A Landscape Architect? What is that?
Landscape Architects are highly trained and detail-oriented professionals who work to make the environment around us beautiful, sustainable, and functional by using resourceful land design and development. They combine the trades of engineers, architects, scientists, urban planners, economists, and community members. In the State of Virginia, Landscape Architects are the only design professionals who must be formally educated, trained, and state-tested in site planning and design.
Landscape Architects help to realize the full potential of the client’s land- which makes the property more aesthetically-pleasing, skyrockets property values, makes the land more useful, all while improving environmental contributions.
This cool profession not only requires a good amount of schooling and testing- but also requires a design and detail-oriented eye. Landscape Architects can start out doing a multitude of professions and varying hobbies, but at the end of the day they all have one thing in common. That the world is quite literally beautiful and functional because of them.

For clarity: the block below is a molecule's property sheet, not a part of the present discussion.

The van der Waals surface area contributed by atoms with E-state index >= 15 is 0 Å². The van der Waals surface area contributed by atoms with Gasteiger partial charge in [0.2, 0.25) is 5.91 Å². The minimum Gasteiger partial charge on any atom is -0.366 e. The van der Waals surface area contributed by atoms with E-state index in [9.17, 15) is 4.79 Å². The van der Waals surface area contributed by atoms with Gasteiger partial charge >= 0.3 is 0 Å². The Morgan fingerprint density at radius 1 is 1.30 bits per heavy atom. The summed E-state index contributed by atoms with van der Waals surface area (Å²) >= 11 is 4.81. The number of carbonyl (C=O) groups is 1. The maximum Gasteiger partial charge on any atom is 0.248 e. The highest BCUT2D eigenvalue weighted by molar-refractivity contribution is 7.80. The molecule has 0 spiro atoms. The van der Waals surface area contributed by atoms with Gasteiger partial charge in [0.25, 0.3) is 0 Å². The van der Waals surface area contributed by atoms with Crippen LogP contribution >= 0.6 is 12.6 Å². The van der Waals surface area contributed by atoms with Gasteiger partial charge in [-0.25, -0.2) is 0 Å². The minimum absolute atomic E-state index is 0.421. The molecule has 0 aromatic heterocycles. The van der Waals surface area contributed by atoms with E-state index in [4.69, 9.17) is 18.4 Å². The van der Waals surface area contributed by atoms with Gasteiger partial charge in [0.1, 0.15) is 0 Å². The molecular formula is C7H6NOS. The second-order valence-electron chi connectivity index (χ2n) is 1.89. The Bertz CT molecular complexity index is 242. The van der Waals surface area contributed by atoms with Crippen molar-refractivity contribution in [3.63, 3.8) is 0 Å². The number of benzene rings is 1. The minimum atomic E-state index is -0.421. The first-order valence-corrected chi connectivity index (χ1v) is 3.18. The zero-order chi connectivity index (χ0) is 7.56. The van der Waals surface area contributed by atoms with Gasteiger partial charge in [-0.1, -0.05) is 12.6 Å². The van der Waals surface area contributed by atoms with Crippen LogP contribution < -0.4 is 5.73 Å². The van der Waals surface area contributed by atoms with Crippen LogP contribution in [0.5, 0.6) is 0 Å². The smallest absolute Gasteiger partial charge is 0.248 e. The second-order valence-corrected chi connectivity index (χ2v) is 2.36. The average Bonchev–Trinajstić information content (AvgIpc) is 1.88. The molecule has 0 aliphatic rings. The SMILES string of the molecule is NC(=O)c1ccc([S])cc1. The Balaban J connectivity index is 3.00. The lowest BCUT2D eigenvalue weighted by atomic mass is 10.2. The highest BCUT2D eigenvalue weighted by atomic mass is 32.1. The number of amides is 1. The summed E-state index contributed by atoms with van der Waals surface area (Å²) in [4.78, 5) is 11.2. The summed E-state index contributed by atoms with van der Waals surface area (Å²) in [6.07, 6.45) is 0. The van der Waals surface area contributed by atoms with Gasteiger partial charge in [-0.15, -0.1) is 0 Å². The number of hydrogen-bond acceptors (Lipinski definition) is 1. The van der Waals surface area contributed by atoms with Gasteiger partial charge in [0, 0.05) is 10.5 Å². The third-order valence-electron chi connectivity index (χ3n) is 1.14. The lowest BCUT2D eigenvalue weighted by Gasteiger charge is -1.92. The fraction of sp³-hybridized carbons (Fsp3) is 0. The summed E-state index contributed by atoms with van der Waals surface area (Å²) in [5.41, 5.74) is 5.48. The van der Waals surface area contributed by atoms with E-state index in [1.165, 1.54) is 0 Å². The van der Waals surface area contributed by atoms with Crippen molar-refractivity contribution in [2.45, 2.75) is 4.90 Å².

The typical path for a Landscape Architect (LA) is getting either a Bachelor or Masters in Landscape Architecture (or both), but this is not the only way to get there. Some LAs train themselves, some come from related fields like urban design, and others end up having a passion and switching mid-career. Becoming an LA is not exclusive to only these paths, making your own path also helps to diversify the career and strengthen the spaces that are created for everyone.
After the education piece, LAs must go through an extensive testing in order to become certified as a practicing Landscape Architect; and to tack ASLA (American Society of Landscape Architects) to the end of their name. They take the Landscape Architecture Registration Exam after an average of 5 years working in the profession, but some states allow it right after their graduation. All four sections of the test must be taken within 5 years of the passing of the first section. After that, they can attend LARE review sessions and webinars. The first section is on project and construction management. The following sections are on inventory and analysis, design, and grading with drainage/construction documentation.
Once they pass this test, they can become practicing LAs and the fun begins, but the learning does not. In order to keep up with their certification, they must complete a series of CEUs (continuing education units) every couple of years. This helps them stay up to date with new theories, strategies, and technologies that have come out since they have been licensed.
All in all, being a LA can involve a very tedious path, but as the WPL LAs say, ‘it is worth it for the earth and it’s continuing beauty.’ The world needs more Landscape Architects!